Though these days the term wordmonger refers to "a writer or speaker who uses language pretentiously or carelessly," please join me in proposing a new meaning. A fishmonger appreciates and promotes fish, therefore, a wordmonger does the same for words.

Thursday, November 10, 2016

All from the bard


All from the Bard

Recent events have inspired politicians, pundits, and folks on the street to speak – shall we say – idiomatically. Any number of the printable idioms I’m hearing recently have been borrowed from William Shakespeare. Here’s to appreciating a brief sample:


“In a pickle”
from The Tempest

“Set your teeth on edge”
from Henry IV & The Winter’s Tale

“Not slept one wink”
From Cymbeline

“Makes your hair stand on end”
From Hamlet

“The world is my oyster”
(Actually, the original was, “The world’s mine oyster”)
From Falstaff

“Brave new world”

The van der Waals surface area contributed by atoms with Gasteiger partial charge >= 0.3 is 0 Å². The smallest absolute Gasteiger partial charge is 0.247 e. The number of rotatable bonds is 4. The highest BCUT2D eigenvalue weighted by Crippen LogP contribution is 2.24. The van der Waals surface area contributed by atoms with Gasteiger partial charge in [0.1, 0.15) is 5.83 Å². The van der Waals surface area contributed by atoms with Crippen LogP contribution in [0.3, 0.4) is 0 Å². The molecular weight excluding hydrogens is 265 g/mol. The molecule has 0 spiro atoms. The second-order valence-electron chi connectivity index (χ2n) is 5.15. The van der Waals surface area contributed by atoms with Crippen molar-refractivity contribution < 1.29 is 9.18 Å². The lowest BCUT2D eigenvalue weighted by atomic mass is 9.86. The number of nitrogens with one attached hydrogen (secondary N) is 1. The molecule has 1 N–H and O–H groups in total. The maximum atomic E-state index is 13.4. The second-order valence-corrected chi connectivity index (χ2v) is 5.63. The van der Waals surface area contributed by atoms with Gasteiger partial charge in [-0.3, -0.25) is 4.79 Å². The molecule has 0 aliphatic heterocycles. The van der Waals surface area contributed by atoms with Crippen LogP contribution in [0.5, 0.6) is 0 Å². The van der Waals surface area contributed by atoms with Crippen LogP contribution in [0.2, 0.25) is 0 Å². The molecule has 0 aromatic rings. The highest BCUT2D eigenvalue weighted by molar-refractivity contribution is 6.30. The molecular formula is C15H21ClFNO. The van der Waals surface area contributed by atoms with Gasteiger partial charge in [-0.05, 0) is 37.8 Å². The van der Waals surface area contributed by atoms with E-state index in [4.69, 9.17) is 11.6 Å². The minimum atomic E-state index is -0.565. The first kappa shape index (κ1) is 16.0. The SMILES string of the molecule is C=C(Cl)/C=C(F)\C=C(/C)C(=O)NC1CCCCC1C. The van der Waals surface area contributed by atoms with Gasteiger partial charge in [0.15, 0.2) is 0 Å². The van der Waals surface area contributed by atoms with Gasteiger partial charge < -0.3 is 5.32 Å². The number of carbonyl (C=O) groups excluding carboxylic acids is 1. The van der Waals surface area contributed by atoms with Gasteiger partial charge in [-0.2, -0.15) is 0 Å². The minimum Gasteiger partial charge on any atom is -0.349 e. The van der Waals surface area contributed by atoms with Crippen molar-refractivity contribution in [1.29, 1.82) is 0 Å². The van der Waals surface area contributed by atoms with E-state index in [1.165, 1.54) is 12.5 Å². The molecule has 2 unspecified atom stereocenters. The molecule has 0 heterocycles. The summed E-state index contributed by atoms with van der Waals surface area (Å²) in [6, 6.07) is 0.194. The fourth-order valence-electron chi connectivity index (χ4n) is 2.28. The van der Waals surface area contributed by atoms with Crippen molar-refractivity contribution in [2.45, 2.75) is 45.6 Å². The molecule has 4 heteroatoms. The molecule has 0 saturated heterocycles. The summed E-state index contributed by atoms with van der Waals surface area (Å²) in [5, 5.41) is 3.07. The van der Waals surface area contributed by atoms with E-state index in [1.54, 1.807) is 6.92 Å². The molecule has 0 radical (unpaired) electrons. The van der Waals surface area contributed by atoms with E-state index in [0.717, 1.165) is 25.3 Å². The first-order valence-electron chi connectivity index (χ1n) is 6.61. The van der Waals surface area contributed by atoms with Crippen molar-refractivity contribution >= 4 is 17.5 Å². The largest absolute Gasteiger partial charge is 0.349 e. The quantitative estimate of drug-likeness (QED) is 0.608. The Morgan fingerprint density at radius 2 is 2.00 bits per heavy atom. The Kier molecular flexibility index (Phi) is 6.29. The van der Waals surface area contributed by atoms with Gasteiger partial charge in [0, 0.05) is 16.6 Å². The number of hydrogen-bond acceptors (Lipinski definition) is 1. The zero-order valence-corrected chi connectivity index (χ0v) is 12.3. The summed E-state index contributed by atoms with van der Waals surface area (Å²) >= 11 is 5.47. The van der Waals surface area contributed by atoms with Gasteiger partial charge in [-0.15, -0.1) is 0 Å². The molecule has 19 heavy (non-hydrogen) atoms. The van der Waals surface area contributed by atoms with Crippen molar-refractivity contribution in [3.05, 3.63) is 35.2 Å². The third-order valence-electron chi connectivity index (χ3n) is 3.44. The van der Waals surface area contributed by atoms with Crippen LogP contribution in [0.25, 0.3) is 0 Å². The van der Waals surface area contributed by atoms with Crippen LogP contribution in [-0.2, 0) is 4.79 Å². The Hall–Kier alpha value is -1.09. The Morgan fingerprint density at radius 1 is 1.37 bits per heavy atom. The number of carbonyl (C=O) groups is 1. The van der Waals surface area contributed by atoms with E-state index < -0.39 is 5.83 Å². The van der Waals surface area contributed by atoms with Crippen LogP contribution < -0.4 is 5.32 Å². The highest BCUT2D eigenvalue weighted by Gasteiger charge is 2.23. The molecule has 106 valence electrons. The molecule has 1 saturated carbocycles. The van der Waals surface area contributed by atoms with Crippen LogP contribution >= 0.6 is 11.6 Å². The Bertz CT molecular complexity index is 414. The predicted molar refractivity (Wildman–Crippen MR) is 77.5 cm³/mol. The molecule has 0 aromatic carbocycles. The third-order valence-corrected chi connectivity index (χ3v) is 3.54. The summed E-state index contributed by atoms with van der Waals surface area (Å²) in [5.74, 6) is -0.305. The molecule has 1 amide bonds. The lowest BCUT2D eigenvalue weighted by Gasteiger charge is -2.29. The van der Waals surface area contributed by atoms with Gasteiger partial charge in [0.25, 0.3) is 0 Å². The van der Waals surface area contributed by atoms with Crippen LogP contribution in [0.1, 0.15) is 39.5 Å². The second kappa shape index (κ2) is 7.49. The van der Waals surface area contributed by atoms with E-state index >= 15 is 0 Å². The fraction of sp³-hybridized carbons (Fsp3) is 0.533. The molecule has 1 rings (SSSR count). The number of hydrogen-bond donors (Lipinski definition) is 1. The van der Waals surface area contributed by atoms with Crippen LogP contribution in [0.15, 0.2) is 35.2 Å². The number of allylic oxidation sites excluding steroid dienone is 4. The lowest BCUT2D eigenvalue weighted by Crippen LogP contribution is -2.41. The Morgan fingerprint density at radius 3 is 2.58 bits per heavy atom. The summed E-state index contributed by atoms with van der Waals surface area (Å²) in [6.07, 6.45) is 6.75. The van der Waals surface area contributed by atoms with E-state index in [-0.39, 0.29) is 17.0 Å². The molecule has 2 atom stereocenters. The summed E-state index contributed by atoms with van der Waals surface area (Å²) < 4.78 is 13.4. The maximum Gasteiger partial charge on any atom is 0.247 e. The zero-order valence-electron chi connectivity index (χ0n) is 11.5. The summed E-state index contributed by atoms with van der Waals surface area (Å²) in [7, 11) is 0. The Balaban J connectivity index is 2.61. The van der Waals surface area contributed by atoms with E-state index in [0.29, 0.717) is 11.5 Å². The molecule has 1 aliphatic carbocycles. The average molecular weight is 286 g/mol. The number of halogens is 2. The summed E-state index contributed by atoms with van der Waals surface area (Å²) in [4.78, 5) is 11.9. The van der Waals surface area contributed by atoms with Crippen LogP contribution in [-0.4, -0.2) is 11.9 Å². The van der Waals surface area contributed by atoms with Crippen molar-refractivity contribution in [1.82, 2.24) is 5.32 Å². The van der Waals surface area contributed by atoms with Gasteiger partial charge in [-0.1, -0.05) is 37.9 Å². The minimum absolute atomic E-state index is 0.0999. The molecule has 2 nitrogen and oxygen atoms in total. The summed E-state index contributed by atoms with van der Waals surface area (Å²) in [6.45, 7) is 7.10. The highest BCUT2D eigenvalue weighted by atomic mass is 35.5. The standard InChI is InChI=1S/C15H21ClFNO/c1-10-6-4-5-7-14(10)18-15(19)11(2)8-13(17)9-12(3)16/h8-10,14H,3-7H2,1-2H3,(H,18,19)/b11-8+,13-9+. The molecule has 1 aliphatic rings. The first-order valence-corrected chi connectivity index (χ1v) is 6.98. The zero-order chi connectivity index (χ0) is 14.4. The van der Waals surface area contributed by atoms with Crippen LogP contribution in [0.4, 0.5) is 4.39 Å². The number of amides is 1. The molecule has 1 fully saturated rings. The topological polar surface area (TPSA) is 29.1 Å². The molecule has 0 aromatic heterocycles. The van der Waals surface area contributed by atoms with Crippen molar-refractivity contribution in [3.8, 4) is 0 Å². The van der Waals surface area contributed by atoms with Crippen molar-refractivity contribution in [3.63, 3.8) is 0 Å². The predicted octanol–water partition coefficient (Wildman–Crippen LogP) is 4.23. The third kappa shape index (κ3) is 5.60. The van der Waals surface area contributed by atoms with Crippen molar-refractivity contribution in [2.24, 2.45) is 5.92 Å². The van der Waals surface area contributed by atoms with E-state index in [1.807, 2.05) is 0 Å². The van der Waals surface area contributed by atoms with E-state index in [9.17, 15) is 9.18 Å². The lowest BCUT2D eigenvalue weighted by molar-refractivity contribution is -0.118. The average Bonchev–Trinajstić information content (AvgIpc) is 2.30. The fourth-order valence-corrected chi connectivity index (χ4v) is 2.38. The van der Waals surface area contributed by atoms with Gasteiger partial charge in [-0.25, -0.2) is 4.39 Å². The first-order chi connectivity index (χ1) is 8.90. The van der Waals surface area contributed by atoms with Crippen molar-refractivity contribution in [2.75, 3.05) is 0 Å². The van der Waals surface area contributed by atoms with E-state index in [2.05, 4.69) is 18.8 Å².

From The Tempest


“What’s done is done”
from Macbeth

May all your idioms be as well-tested.



Big thanks to this week’s sources: An English Muse, MIT’s Complete Works of Shakespeare.

2 comments:

  1. Speaking of politics...there's also "I smell a rat" from Hamlet, Act 3, Scene 4, when Hamlet stabs Polonius behind the arras.

    I remember taking a friend to a performance of Hamlet, which he'd never seen. He said it was "okay", but "It's so full of cliches!" Haha. You've got some good ones here, Mr. Monger.

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    Replies
    1. Dearest Miss Allen,
      Thanks for coming by again & I'm so sorry I missed "I smell a rat." It belongs in this post.

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